As to escape my knowledge) is such a wrong,
(Besides my other Interest of having
My Queene kept from me) as I stand here to punish;
Or else to adde my fall unto my sufferings.
Have you, Sir, finisht your Oration?
Onely remaines. To save th'expence of blood,
Which may be shed on both ides, since the Quarrell
Is purely ours, Let's not engage our Armies
But here conclude the warre, The injur'd with
The Injurer, in one faire, single Combate.
Sir, we've a Cause going too; And have two Ladies.
Who well might thinke us two Indiffereut Cowards,
And very cold in their Revenge, should we
Stand peaceable Spectatours, whilest you fight.
We do beseech you, Sir, Let us joine our
Poore Interest with yours; And since the number,
And quality of the Combatants is equall,
T'expresse the like sense of our wrongs, let it
Be Three to Three.
We do accept the c h;
And will maintaine, your Ladies are our Prisoners,[Page 76]
More Nobly then they were at first your Wives;
And that we tooke them farre more honourably
Then you first married' em.
Pray stay a little.
To shew Archidamus, ( For I will not,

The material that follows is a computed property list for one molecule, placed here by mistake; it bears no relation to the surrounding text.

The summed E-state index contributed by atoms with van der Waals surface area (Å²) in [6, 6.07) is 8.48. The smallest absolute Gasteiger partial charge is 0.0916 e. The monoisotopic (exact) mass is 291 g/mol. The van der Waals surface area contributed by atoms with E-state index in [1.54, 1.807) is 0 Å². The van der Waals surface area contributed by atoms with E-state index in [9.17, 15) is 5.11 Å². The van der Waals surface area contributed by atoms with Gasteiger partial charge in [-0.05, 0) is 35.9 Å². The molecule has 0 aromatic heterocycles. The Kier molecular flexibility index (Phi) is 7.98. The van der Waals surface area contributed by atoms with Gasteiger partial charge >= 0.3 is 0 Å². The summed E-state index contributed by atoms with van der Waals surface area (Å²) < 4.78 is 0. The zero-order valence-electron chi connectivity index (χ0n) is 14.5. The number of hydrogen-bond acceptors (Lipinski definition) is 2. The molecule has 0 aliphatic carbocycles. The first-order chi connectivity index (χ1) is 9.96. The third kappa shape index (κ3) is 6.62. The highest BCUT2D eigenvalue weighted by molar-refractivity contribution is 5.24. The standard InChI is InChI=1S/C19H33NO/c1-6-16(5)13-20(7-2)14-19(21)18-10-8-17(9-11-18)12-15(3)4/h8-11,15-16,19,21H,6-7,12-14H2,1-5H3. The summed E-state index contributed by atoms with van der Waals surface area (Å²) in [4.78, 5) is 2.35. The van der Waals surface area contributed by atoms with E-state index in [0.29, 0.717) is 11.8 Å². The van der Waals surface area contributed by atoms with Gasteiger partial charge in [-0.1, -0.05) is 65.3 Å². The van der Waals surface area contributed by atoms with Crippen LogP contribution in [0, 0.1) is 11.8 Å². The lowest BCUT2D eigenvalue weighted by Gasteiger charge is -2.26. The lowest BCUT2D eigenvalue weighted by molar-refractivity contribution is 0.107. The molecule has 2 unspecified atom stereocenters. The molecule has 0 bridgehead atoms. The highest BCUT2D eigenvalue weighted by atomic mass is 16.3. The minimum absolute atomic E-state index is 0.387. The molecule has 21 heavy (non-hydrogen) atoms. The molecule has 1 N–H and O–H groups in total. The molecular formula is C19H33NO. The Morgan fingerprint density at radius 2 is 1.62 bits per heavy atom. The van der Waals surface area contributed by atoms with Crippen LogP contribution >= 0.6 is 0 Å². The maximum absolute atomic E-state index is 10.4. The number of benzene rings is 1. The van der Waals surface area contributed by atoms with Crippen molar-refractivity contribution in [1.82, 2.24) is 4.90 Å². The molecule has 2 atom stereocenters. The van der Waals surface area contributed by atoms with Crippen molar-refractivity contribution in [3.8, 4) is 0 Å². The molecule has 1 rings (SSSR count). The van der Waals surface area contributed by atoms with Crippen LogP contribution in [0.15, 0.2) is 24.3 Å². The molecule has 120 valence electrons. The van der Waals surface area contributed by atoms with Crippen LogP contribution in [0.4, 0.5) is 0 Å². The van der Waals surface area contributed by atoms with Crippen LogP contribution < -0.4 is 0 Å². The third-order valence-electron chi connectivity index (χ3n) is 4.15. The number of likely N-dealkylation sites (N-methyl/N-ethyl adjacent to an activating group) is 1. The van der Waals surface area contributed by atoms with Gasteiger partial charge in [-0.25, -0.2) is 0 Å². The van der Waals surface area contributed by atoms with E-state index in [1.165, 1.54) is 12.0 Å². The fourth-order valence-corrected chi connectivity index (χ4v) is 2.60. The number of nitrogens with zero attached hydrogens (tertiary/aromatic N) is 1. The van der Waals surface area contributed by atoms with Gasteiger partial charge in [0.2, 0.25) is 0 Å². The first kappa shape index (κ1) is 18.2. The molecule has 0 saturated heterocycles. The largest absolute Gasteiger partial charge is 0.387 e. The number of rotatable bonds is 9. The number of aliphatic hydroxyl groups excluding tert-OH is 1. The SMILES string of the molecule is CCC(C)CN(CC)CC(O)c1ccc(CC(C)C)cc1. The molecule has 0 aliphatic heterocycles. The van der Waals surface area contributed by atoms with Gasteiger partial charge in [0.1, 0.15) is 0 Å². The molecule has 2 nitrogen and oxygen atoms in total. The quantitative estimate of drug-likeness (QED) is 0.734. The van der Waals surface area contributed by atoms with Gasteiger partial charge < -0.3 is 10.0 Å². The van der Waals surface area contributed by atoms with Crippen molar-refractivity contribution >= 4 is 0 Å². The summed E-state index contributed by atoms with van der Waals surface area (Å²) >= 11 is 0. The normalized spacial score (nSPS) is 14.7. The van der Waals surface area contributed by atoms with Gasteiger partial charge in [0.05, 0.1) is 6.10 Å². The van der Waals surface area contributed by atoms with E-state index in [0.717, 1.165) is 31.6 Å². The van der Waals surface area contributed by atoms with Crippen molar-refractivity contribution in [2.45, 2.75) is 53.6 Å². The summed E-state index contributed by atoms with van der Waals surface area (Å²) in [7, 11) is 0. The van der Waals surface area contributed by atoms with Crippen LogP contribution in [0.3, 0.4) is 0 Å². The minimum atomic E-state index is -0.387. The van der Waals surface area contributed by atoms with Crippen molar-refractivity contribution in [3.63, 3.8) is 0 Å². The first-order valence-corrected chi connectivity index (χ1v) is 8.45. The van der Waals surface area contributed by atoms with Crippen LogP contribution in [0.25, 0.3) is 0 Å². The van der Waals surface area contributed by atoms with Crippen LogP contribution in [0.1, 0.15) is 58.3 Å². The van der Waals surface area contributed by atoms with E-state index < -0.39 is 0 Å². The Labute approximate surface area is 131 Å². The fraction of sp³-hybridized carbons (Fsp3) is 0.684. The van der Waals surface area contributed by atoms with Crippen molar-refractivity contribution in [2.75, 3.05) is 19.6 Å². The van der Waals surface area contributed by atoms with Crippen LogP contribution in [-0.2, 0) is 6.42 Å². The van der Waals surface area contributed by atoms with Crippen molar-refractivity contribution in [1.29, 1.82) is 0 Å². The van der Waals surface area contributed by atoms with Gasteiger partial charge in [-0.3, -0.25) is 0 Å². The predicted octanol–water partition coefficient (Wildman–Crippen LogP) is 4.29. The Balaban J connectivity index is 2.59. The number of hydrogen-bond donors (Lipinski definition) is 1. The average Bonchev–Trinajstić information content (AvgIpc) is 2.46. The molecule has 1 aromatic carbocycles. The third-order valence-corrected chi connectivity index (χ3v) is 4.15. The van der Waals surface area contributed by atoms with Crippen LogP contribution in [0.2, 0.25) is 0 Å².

Although I j ustly might, call you Prince,
Being guilty at those Accusations, which
You sticke on me) that we being equall causes,
As well as equal Valours, to defend them,
Since you observ' a Method in your Wrongs,
And those suspicions , and imaginary,
I'le use one in my Answers? 'Tis contest
I did use Art to gaine by plot what was
By plot taken from me, Roxane, my best sister.
And if in her surprize I di recover
But what you first ole, and redeem'd my Losse
With some inforcement, this deserves the name
Of a Retrive not of a Pyracy.
Next that I tooke your Sister with my owne,
'Twas part of my Affection to her; Love
Prompted me to the Action; which doth not
Cease to be Love. because it once put on
The shape of Force, And that force but made use of,
To let her know that he who tooke her was
The greater prisoner, and was first surpriz'd.
How I have us'd her since, the Gods, and she,
Her ow e Historian, when you see her next
Will wi nesse for me. Lastly, if refus'd
By you, (I will say by her, for her
Consen takes flame from yours) I've beene a Suitor,
Where I've beene freely heard, and entertained,
Ask't and prevail'd , For you to claime a Soveraignty,
Over th'Affections of Hippolyta.
Or her faire Sister, or call me Theefe, or treacherous,
Because I've amused nights to my disguises,
That my Accounts to them might be more
Secure, More and disturb'd, is such a Wrong
To me and ; T at in their Absence. I
Scand her to make good with my sword, my stealths,[Page 77]
Have beene more noble then your open Visits.
And that I am more Constant to Barsene
In the new purchase of their Loves, Then you
Are to Roxane in refusing them.
Now, Sir, I am prepar'd to meet your stroakes.
Your Challenge holds too?
Yes; you shall perceive,
You fight not now with Women.